Portrait photography tips can run the gamut from simple tweaks to your camera settings to the seemingly impossible task of getting children to stay still.
Although many photographers upgrade to a decent DSLR to give them more control when they take family portraits or pictures of friends, getting great shots of people is always a challenge.
The difference between amateur and professional portraits can be vast. So we’ve compiled this list of 14 of the most important portrait photography tips for any photographer to know.
We’ll start off with the basics on aperture, shutter speed and lens choice, then move on to focusing and photo composition techniques, before showing you how to use natural light and reflectors to dramatically improve your results.
We’ll then discuss some of the more advanced portrait photography tips, such as the benefits of using flashguns and other accessories when shooting portraits.
Whether you’re taking portraits of your friends or you’ve been commissioned to photograph a family, and whether you’re shooting in a pristine studio or outside in your local park, the helpful advice below will help you become a better portrait photographer.
01 When to use Exposure Compensation
A common photography problem when shooting portraits light skin tones is under-exposed portraits. You’ll notice this more when shooting full-face photos or when there’s lots of white in the scene – brides at weddings are a prime example.
To brighten up subjects when using Aperture Priority mode, you can try using Exposure Compensation.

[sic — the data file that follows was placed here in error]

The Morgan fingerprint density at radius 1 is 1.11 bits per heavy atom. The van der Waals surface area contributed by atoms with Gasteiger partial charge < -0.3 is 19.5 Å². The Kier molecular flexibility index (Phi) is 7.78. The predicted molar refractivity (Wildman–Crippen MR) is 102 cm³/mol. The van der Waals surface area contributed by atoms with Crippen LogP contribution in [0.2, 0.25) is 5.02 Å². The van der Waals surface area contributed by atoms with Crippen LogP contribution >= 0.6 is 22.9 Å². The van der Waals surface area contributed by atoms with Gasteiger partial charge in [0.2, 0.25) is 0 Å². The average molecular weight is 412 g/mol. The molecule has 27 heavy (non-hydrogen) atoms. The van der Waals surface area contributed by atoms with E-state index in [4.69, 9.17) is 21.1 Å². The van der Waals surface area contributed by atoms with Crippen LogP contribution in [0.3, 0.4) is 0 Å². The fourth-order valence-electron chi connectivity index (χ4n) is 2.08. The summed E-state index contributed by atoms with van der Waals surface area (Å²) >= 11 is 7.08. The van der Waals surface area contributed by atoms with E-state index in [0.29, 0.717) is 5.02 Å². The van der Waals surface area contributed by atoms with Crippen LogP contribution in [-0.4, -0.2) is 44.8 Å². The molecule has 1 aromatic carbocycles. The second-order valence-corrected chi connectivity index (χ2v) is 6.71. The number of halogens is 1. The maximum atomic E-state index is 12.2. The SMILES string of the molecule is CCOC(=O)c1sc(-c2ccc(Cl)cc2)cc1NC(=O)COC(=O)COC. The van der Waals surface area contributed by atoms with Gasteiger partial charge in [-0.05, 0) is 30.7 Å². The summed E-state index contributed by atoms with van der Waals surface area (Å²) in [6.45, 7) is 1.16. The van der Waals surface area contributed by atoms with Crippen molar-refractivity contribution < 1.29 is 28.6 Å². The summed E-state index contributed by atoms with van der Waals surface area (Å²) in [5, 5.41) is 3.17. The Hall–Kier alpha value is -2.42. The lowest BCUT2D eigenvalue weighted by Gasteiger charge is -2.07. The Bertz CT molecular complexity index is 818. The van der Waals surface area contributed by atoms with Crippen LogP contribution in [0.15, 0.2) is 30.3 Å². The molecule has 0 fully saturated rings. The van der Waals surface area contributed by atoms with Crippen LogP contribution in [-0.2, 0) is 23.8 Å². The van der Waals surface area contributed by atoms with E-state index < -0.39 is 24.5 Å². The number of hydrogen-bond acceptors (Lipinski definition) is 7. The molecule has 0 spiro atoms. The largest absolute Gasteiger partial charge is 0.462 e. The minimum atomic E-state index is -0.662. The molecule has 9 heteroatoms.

Try dialling in up to +1 stop of positive Exposure Compensation to lighten up people’s faces. For more on when to use this feature, see our free cheat sheet on using exposure compensation.
02 Aperture advice
When shooting portraits, it’s best to set a wide aperture (around f/2.8-f/5.6) to capture a shallow depth of field, so the background behind your subject is nicely blurred, making them stand out better.
Shoot in Aperture Priority mode to control depth of field; in this mode your SLR will helpfully set the shutter speed for a correct exposure.
Specialist portrait lenses tend to have even wider maximum apertures (from f/1.4 to f/2.8) in order to blur backgrounds further.
03 Shutter speed settings
When setting shutter speed, factor in your lens’s focal length otherwise camera-shake (and blurred results) will become an issue.
As a general rule, make sure your shutter speed is higher than your effective focal length. For example, at 200mm use a 1/250 sec shutter speed or faster.
This also means you can get away with slower shutter speeds when using a wide-angle lens – such as 1/20 sec with an 18mm focal length.
For more on this portrait photography tip, see our guide to common mistakes at every shutter speed – and the best settings to use.
04 Increase your ISO
People move around a lot as they’re photographed, not to mention blink and constantly change their facial expressions – and there’s nothing worse than a photo of somebody half-blinking or gurning instead of smiling!
To avoid these problems, and to prevent motion blur appearing, you’ll need to use a fast shutter speed.
This will also help to ensure sharp shots and avoid camera-shake because more often than not you’ll be shooting portraits handheld.
While in Aperture Priority mode and maintaining a wide aperture, to increase your shutter speed simply increase your ISO (from ISO100 to ISO400, say).
In low light (indoors and outside), you may need to increase it to ISO800, 1600 or even 3200. A little grain is infinitely better than a blurry, useless photo.
A telephoto (over 70mm) lens captures a narrower angle of view, and less of your subject’s surroundings will appear in frame. Focal length also affects depth of field (DoF).
A wide-angle lens will capture more depth of field compared to a telephoto lens. This is why telephoto lenses are favoured over wide-angle lenses for portraits, as they further knock backgrounds out of focus to make people more prominent in the scene.
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